How can we successfully and accurately detect prostate cancer?

More than 10,000 men die from prostate cancer every year in the UK. It’s one of the most common cancers in men, yet we still don’t have a national screening program.

The best test for prostate cancer currently available is a PSA test. Unfortunately, this test can be unreliable and prone to false positives. This can create debilitating stress on the patient due to false alarms and sometimes result in unnecessary invasive biopsies and treatments.

Charities like Prostate Cancer UK advise people to be aware of the risk factors and known symptoms. It’s also a good idea to chat to your doctor about your risk of prostate cancer and maintain a healthy lifestyle.

A viable solution to detect prostate cancer earlier

It’s clear that we need a more reliable and accurate test for prostate cancer. Between our PanTum Detect blood test and a newly proposed algorithm that could predict prostate cancer — we could have the solution.

Our PanTum Detect test can detect more than 40 types of cancer, including prostate cancer. It’s a simple blood test that uses EDIM technology – making it efficient and cost-effective.

By identifying two unique biomarkers, studies have shown PanTum Detect can detect tumours anywhere in the body with a sensitivity of 97.5% and can rule out healthy individuals with 99.05% specificity: the first to achieve this high level of accuracy for multiple cancers.

The PanTum Detect test could help doctors prioritise patients and pinpoint the cause of non-specific symptoms.

Alongside the PanTum Detect test, if a patient is at risk of prostate cancer specifically, new technology could help patients receive a faster diagnosis.

A recent study outlines the development of an algorithm that can estimate a person’s risk of developing prostate cancer. The algorithm combines the patient’s age and the levels of two specific prostate cancer markers, PSA and hK2 (human kallikrein peptidase).

The researchers tested whether the algorithm could predict prostate cancer by comparing the blood samples of 571 men who died following a prostate cancer diagnosis and 2,169 men who were never diagnosed with the disease.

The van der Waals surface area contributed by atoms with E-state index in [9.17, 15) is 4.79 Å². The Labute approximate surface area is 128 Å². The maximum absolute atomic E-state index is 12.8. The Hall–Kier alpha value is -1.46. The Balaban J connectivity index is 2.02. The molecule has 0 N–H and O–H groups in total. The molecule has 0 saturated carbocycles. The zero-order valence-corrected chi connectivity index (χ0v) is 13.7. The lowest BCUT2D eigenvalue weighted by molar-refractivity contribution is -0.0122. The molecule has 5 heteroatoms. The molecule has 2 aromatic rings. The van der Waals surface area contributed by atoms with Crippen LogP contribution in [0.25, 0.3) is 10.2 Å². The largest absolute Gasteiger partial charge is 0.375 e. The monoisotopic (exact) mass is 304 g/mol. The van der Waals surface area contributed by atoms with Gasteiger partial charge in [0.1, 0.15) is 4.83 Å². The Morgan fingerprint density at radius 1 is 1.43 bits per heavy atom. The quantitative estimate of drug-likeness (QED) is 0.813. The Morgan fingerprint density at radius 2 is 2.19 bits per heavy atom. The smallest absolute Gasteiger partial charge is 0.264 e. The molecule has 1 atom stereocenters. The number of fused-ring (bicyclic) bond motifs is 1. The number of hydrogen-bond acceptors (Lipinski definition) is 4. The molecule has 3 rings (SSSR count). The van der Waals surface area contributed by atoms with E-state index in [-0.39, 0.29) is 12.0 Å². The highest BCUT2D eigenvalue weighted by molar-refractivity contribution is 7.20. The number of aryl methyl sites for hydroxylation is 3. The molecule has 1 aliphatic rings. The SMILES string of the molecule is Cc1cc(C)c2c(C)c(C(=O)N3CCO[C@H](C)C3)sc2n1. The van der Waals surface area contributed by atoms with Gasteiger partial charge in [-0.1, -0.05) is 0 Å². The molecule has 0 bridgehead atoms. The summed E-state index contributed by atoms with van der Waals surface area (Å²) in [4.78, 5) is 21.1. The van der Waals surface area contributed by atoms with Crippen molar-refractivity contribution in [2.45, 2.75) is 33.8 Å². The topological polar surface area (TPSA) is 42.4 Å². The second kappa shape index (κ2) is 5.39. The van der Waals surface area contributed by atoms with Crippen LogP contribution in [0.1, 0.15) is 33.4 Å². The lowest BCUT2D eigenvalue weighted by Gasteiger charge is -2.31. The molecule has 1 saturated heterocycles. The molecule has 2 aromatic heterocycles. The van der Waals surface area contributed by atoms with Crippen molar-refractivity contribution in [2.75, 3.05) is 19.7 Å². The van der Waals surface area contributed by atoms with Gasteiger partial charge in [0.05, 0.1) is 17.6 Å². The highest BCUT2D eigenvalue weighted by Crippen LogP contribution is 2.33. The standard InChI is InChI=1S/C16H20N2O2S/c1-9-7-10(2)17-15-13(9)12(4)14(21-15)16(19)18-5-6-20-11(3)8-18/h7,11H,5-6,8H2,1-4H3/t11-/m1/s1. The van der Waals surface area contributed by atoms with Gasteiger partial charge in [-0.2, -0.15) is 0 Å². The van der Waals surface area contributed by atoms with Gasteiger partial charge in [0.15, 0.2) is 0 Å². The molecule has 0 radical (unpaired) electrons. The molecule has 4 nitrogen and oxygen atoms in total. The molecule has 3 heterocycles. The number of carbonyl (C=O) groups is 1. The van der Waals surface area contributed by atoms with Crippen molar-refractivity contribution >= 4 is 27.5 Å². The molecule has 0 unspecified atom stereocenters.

The study used data collected from blood samples of more than 21,000 men from a BUPA study about 40 years ago. The researchers discovered that by using both the hK2 and the PSA markers, they could create a more accurate test.

The results showed the algorithm could reduce the number of false positives by three quarters, compared to the PSA test, and still flag the same number of patients with prostate cancer.

Professor Sir Nicholas Wald, the lead author, adds:

 “A key drawback of screening for prostate cancer using a PSA test alone is the higher risk of a false positive, which can lead to an unnecessary, invasive biopsy and the unnecessary treatment of a clinically insignificant cancer that would not have caused harm anyway.

“Our study shows a different screening approach could reduce the number of false positives by three quarters. This would make screening for prostate cancer safer and more accurate, reducing overdiagnosis and overtreatment.”

Men estimated to have a 1 in 20 or greater risk of developing prostate cancer in the next five years would test as “screen positive”.

The next step for this technology will be to run a pilot project inviting healthy men for screening. Then, if it is successful, it could become part of a new screening programme for all men.

If GPs had access to a simple blood test for early cancer detection as the first point of information and other non-invasive tools, like this algorithm and MRIs – an accurate cancer diagnosis could be delivered quicker and easier.

It is our hope that the NHS and leading oncologists will help make these crucial tests available to everyone as soon as possible. It’s time to revolutionise the approach to cancer diagnosis and prioritise ground-breaking technologies.

If you would like to partner with RMDM or find out more about PanTum Detect, please get in touch via our contact form.